Late last month, Minnesota Secretary of State Mark Ritchie simultaneously announced and launched a new online voter registration system at the website The move came as a surprise to lawmakers, politicos and just about everybody outside Ritchie's office.

Some of the problems with this surprise move are that no law had been passed to authorize the change to Minnesota's election system and that the system was developed out of the public eye, without citizen input or legislative oversight.

Online voter registration seems like a simple service, and as we update our somewhat antiquated and often-inefficient election system, it can make sense to streamline the process. But there are reasons to tread carefully.

Online registration may be convenient for some voters, but it also has the potential to make things more convenient for criminals.

Election statutes are written with the level of specificity they are for a reason. Consider the nationwide ACORN voter registration fraud scandal that rocked the 2008 and 2010 elections. Unscrupulous canvassers were both submitting false voter registration forms and throwing legitimate ones in the trash.

Recently, while agreeing that Ritchie should not have advanced online registration without a legislatively passed directive, the Star Tribune Editorial Board characterized Minnesota Majority — which I lead — as a "voter fraud alarmist organization" ("Online voting system needs bipartisan OK," Oct. 15). But since our research and factual papers were made public, Minnesota has broken records for voter fraud convictions, and reforms to our election system have been enacted as a direct result of that work. It isn't alarmist if you're proven right. Then it's called "whistle-blowing."

Few would deny that fraudulent election activity occurs in Minnesota and around the nation. New cases emerge almost daily. Given the opportunity, bad actors will act badly and attempt to subvert the system. If people were angels, we'd have no need of laws.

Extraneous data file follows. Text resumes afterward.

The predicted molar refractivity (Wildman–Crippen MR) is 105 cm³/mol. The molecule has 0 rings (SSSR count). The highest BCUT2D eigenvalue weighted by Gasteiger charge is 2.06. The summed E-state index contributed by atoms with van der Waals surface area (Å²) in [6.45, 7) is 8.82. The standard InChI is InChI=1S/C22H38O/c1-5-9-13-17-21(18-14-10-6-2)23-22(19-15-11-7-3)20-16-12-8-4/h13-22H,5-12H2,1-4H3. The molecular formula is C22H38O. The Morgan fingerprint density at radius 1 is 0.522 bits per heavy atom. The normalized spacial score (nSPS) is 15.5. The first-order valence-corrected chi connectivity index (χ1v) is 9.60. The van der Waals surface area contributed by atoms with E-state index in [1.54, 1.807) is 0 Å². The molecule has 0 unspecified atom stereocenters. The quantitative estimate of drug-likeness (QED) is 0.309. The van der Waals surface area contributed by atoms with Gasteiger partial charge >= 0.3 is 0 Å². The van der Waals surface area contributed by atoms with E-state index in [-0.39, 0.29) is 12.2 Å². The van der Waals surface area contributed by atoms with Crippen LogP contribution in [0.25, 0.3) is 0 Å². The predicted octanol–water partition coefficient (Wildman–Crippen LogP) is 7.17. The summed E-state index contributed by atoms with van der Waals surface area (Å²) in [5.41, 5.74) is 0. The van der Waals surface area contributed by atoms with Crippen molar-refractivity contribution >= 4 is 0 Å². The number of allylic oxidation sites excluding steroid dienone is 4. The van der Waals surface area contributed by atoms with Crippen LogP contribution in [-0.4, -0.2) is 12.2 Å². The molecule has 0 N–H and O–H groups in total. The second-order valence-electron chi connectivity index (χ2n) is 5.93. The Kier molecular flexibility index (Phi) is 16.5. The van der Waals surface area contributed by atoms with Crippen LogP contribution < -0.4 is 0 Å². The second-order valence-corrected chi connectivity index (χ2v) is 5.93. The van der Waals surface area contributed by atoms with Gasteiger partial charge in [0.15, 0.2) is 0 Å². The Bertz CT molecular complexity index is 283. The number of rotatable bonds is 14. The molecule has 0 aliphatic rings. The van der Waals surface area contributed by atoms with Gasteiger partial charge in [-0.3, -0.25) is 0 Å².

Gov. Mark Dayton insists on broad bipartisan support to win his signature on election reform legislation. Most would probably agree that this is a fair stance, so is it right for the man who "counts the votes" to make changes to the democratically enacted election system all by himself?

Each of the 13 chapters of election law interact on one level or another, and the election laws on the books are there for many carefully considered reasons that collectively involved thousands of hours of citizen input and numerous bipartisan compromises.

Paper registration forms bearing signatures provide evidence if fraud is attempted. Should someone attempt to submit multiple fraudulent forms, for example, handwriting can be compared. With handwriting analysis, the fraudulent forms could also be used as evidence to prosecute the perpetrator.

Completing multiple handwritten forms presents logistical problems to a would-be fraudster. It takes effort and creates risk of being caught. With an online system, a fraudster's computer could be programmed to submit numerous phony registrations in a fraction of the time, anonymously. And should the illegal enterprise be detected, linking the fraud to the guilty party could prove impossible.

With the recent breach of MNsure data, information security is also a concern. While voter registrations are already public, the driver's license and Social Security numbers are not and could be a treasure trove for identity thieves. The security of the Secretary of State's online system will not be audited until sometime next year at the earliest, but it's already up and running with the crossed-fingers approach.

These examples demonstrate why election changes need to be enacted by the Legislature with openness and public input — not behind closed doors at the Secretary of State's office.

The potential pitfalls of online registration can likely be mitigated with a system that's been openly debated and thoroughly vetted through the proper legislative process. Ritchie should shut down his electronic registration program, purge the voter rolls of any registrations entered through it, apologize to those voters and ask them to reregister the legal way. The next legislative session begins in just a few months. Online registration can be (and almost certainly will be) taken up then.

Dan McGrath is president of Minnesota Majority.